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California business tax breaks would have to prove effectiveness

SACRAMENTO Calif. (Reuters) – Tax credits aimed at persuading businesses to locate in California would be subject to detailed performance reviews to make sure they are boosting the state’s economy under a bill passed on Tuesday by the Legislature.

The bill, which will now go to Democratic Governor Jerry Brown, aims to measure the effectiveness of tax credits. The issue is in the public eye at a time of controversy over proposals to grant nearly $1 billion in tax relief to entertainment and aerospace businesses.

“Who among us in investing our personal dollars would not have a goal in mind and plan to review the investment to see if it’s meeting the goal?” said state Senator Mark Leno, a Democrat from San Francisco and the bill’s author. “You would call any personal investor who didn’t minimally attend to that a fool.”

The bill requires new tax credits offered by the most populous U.S. state to include specific measurable goals such as the number of jobs created by its recipients or the boost that their presence in the state gives the economy.

It comes as the California State Legislature is set to debate a proposed $400 million annual tax credit for the entertainment industry and just days after a nearly $500 million tax credit was offered to persuade aerospace companies to build the next generation of stealth fighter planes in the state.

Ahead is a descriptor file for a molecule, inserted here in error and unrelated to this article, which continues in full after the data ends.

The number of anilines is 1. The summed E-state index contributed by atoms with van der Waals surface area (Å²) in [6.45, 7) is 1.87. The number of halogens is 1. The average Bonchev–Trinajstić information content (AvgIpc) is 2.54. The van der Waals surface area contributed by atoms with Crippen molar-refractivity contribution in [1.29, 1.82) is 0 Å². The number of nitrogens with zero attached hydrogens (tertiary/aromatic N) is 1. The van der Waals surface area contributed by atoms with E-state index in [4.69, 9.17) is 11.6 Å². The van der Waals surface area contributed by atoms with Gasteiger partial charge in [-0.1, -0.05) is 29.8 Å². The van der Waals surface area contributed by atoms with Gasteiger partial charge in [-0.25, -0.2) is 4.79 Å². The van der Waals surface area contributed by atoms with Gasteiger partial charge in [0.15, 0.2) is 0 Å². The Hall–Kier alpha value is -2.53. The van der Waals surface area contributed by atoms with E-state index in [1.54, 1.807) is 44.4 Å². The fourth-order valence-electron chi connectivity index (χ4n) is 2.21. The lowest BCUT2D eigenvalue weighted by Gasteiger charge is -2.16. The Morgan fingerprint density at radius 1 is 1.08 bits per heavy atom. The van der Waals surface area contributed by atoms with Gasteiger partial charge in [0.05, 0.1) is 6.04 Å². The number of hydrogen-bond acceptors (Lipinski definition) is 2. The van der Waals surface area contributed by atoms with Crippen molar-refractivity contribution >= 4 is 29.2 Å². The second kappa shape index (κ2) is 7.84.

According to Leno, California already offers companies $47 billion in tax relief every year with no way of measuring the success of the state’s investment. It’s important to do so, he said, because by reducing a corporation’s tax bill, the state is essentially cutting revenue that could otherwise be used for needed programs and services.

“It’s an expenditure of taxpayer dollars,” he said of the tax credits, adding that it ought to be measured.

A similar bill was passed by the Legislature two years ago, but vetoed by Brown, a centrist Democrat who has worked to bring business to the notoriously expensive state, at times supporting programs offering tax credits.

In his veto message, Brown said he opposed a provision that would have forced tax credits to automatically expire 10 years after they were granted.

That provision was removed from the latest bill, Leno said.

Brown has not commented on the measure.


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